To Fail in God’s Cause

To Fail in God’s Cause

Have you ever heard God speak to you? Maybe not in an audible voice, but have you ever felt like God was calling you to do something big? Something maybe a little outside your comfort zone?

If so, perhaps you’ve heard another little voice, speaking in your heart—the sinister voice of doubt: Could you really do that? What if you failed? What if you failed in God’s cause?

(Listen to this message online here)

*On Tuesday, January 3, 1956, Jim Elliot and four other missionaries landed on a small strip of land in the jungles of Ecuador. For years they had been dreaming of and planning for this moment. Their hearts were set on reaching the Auca Indians with the good news of Jesus.

The Aucas were a notoriously dangerous tribe. No one had reached them before. Some had exchanged gifts, but always the Aucas had attacked them. For three months the missionaries had been regularly flying over the area, dropping gifts and shouting greetings. When they landed they built a hut and waited for the Aucas to come and find them.

They knew the dangers. Their wives had discussed the possibility of becoming widows. Elisabeth Elliot, the wife of Jim Elliot, says they went simply because they knew they belonged to God, because he was their creator and their redeemer. They had no choice but to willingly obey him, and that meant obeying his command to take the good news to every nation.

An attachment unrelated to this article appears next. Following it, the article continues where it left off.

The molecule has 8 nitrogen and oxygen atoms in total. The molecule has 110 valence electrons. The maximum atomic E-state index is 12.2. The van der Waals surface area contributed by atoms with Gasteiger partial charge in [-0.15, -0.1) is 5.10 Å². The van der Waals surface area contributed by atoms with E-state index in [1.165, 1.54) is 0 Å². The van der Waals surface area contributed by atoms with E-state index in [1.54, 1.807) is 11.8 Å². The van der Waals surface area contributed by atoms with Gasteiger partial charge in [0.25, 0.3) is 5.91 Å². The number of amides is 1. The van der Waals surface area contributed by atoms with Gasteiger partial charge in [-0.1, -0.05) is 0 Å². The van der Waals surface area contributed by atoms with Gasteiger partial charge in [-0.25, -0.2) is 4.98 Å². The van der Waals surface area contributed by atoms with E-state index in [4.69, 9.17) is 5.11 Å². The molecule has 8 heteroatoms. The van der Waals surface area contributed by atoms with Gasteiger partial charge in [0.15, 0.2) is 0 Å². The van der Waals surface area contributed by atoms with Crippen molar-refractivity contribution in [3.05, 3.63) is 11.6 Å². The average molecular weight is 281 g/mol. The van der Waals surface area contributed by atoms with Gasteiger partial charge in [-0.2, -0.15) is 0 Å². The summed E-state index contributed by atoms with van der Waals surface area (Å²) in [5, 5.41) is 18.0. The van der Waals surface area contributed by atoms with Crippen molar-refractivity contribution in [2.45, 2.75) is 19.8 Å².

On Friday, January 6, three Aucas—one man and two women—approached them. They exchanged greetings. The missionaries showed them rubber bands, yo-yos, and balloons, and the man was taken on a ride in the plane.

On Sunday, January 8, they were due to radio in at 4:30. There was silence. When no message came, a plane was sent and then a rescue party. Four of their bodies were recovered—all lanced to death. The fifth was never found. It seems they were ambushed.

All five were martyred for the sake of Christ.

Jim Elliot and his friends, apparently, had failed in their mission. They had failed to see the accomplishment of their goal—of God’s calling—to evangelize the Auca people of Ecuador.

Jim Elliot once said: “He is no fool who gives what he cannot keep to gain what he cannot lose.” Jim Elliot was willing to sacrifice all for God’s cause—and he paid the ultimate price in His service. He was willing to go, and yes even willing to fail, in following God.